Fruit and vegetable intakes and the risk of colorectal cancer in the Breast Cancer Detection Demonstration Project follow-up cohort

Flood, Andrew; Velie, Ellen M.; Chaterjee, Nilanjan; Subar, Amy F.; Thompson, Frances E.; Lacey Jr, James V.; Schairer, Catherine; Troisi, Rebecca; Schatzkin, Arthur
May 2002
American Journal of Clinical Nutrition;May2002, Vol. 75 Issue 5, p936
Academic Journal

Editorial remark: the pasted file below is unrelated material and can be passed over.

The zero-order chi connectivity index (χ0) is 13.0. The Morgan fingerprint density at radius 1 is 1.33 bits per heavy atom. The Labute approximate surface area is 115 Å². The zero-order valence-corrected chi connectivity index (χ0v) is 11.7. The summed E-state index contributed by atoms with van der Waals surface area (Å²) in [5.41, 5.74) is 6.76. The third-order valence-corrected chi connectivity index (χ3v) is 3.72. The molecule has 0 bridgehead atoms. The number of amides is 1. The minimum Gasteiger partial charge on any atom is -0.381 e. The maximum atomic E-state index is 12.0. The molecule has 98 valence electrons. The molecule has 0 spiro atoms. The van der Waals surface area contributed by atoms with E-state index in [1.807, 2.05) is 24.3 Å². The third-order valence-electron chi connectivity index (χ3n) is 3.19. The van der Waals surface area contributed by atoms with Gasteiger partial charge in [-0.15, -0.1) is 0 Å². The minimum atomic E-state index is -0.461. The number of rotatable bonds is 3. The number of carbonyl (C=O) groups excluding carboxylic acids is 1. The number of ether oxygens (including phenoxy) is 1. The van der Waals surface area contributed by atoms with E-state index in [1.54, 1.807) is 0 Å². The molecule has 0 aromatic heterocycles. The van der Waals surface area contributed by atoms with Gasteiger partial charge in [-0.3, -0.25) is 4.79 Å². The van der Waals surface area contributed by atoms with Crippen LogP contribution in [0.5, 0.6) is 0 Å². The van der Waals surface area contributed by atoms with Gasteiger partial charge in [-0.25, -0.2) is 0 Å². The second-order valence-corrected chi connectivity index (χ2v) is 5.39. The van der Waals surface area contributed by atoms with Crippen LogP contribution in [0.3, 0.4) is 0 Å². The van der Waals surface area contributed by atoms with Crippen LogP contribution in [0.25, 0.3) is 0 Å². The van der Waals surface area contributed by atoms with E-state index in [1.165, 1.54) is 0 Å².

Background: Recent findings have cast doubt on the hypothesis that high intakes of fruit and vegetables are associated with a reduced risk of colorectal cancer. Objective: In a large prospective cohort of women, we examined the association between fruit and vegetable intakes and colorectal cancer. Design: Between 1987 and 1989, 45 490 women with no history of colorectal cancer satisfactorily completed a 62-item Block-National Cancer Institute food-frequency questionnaire. During 386 142 person-years of follow-up, 314 women reported incident colorectal cancer, searches of the National Death Index identified an additional 106 colorectal cancers, and a match with state registries identified another 65 colorectal cancers for a total of 485 cases. We used Cox proportional hazards regression analysis to estimate the relative risks (RRs) and 95% CIs in both energy-adjusted and fully adjusted models. Results: In models using the multivariate nutrient-density model of energy adjustment, RRs for increasing quintile of fruit consumption indicated no significant association with colorectal cancer [RR (95% CI)]: 1.00 (reference), 0.94 (0.70, 1.26), 0.85 (0.63, 1.15), 1.07 (0.81, 1.42), and 1.09 (0.82, 1.44). For vegetable consumption, there was also no significant association in the multivariate nutrient-density model with increasing quintiles of consumption: 1.00 (reference), 0.77 (0.58, 1.02), 0.83 (0.63, 1.10), 0.90 (0.69, 1.19), and 0.92 (0.70, 1.22). Additionally, 3 alternative models of energy adjustment showed no significant association between increases in vegetable intake and the risk of colorectal cancer. Conclusion: Although the limitations of our study design and data merit consideration, this investigation provides little evidence of an association between fruit and vegetable intakes and colorectal cancer.


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